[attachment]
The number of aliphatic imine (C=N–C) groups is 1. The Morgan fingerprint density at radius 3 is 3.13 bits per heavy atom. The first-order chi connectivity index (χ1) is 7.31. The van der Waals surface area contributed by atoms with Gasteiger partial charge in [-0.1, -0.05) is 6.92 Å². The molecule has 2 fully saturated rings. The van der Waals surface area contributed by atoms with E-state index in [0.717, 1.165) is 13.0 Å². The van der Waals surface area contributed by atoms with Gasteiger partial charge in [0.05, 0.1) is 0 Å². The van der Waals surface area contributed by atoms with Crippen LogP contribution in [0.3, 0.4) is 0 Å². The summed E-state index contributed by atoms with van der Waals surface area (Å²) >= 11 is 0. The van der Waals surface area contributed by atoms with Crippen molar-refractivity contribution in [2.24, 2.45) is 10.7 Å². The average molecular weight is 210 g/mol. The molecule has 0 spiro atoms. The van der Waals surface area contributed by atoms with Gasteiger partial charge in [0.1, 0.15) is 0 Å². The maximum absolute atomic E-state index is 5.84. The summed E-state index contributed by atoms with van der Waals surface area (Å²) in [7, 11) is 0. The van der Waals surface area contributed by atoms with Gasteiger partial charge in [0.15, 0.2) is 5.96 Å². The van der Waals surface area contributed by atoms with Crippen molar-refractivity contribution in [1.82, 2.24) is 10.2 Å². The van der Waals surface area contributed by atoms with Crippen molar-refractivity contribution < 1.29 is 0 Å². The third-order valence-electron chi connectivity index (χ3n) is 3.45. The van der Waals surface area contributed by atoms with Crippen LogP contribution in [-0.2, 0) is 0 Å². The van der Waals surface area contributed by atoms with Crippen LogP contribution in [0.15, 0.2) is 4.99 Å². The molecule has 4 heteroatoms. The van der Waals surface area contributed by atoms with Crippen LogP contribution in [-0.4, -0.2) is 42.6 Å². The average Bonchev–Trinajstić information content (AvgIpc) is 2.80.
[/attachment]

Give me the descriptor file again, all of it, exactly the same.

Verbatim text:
The number of aliphatic imine (C=N–C) groups is 1. The Morgan fingerprint density at radius 3 is 3.13 bits per heavy atom. The first-order chi connectivity index (χ1) is 7.31. The van der Waals surface area contributed by atoms with Gasteiger partial charge in [-0.1, -0.05) is 6.92 Å². The molecule has 2 fully saturated rings. The van der Waals surface area contributed by atoms with E-state index in [0.717, 1.165) is 13.0 Å². The van der Waals surface area contributed by atoms with Gasteiger partial charge in [0.05, 0.1) is 0 Å². The van der Waals surface area contributed by atoms with Crippen LogP contribution in [0.3, 0.4) is 0 Å². The summed E-state index contributed by atoms with van der Waals surface area (Å²) >= 11 is 0. The van der Waals surface area contributed by atoms with Crippen molar-refractivity contribution in [2.24, 2.45) is 10.7 Å². The average molecular weight is 210 g/mol. The molecule has 0 spiro atoms. The van der Waals surface area contributed by atoms with Gasteiger partial charge in [0.1, 0.15) is 0 Å². The maximum absolute atomic E-state index is 5.84. The summed E-state index contributed by atoms with van der Waals surface area (Å²) in [7, 11) is 0. The van der Waals surface area contributed by atoms with Gasteiger partial charge in [0.15, 0.2) is 5.96 Å². The van der Waals surface area contributed by atoms with Crippen molar-refractivity contribution in [1.82, 2.24) is 10.2 Å². The van der Waals surface area contributed by atoms with Crippen molar-refractivity contribution < 1.29 is 0 Å². The third-order valence-electron chi connectivity index (χ3n) is 3.45. The van der Waals surface area contributed by atoms with Crippen LogP contribution in [-0.2, 0) is 0 Å². The van der Waals surface area contributed by atoms with Crippen LogP contribution in [0.15, 0.2) is 4.99 Å². The molecule has 4 heteroatoms. The van der Waals surface area contributed by atoms with Crippen LogP contribution in [-0.4, -0.2) is 42.6 Å². The average Bonchev–Trinajstić information content (AvgIpc) is 2.80.